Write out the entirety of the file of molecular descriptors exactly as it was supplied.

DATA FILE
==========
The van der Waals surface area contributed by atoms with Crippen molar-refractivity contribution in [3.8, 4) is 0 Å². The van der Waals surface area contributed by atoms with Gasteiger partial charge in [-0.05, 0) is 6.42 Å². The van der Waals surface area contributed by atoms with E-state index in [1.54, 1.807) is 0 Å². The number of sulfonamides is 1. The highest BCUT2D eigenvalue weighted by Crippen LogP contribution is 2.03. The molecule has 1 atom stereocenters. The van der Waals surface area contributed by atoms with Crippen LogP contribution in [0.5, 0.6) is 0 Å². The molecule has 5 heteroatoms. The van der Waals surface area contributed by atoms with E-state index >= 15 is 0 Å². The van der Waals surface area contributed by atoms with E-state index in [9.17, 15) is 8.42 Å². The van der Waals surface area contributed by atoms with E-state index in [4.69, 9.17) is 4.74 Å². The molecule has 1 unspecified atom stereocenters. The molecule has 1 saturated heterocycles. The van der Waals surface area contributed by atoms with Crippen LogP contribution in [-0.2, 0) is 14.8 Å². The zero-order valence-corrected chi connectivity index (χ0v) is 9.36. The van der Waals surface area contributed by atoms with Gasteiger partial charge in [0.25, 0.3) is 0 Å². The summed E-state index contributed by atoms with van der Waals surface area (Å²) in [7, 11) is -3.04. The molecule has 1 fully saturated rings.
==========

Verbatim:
The van der Waals surface area contributed by atoms with Crippen molar-refractivity contribution in [3.8, 4) is 0 Å². The van der Waals surface area contributed by atoms with Gasteiger partial charge in [-0.05, 0) is 6.42 Å². The van der Waals surface area contributed by atoms with E-state index in [1.54, 1.807) is 0 Å². The number of sulfonamides is 1. The highest BCUT2D eigenvalue weighted by Crippen LogP contribution is 2.03. The molecule has 1 atom stereocenters. The van der Waals surface area contributed by atoms with Crippen LogP contribution in [0.5, 0.6) is 0 Å². The molecule has 5 heteroatoms. The van der Waals surface area contributed by atoms with E-state index >= 15 is 0 Å². The van der Waals surface area contributed by atoms with E-state index in [9.17, 15) is 8.42 Å². The van der Waals surface area contributed by atoms with E-state index in [4.69, 9.17) is 4.74 Å². The molecule has 1 unspecified atom stereocenters. The molecule has 1 saturated heterocycles. The van der Waals surface area contributed by atoms with Crippen LogP contribution in [-0.2, 0) is 14.8 Å². The zero-order valence-corrected chi connectivity index (χ0v) is 9.36. The van der Waals surface area contributed by atoms with Gasteiger partial charge in [0.25, 0.3) is 0 Å². The summed E-state index contributed by atoms with van der Waals surface area (Å²) in [7, 11) is -3.04. The molecule has 1 fully saturated rings.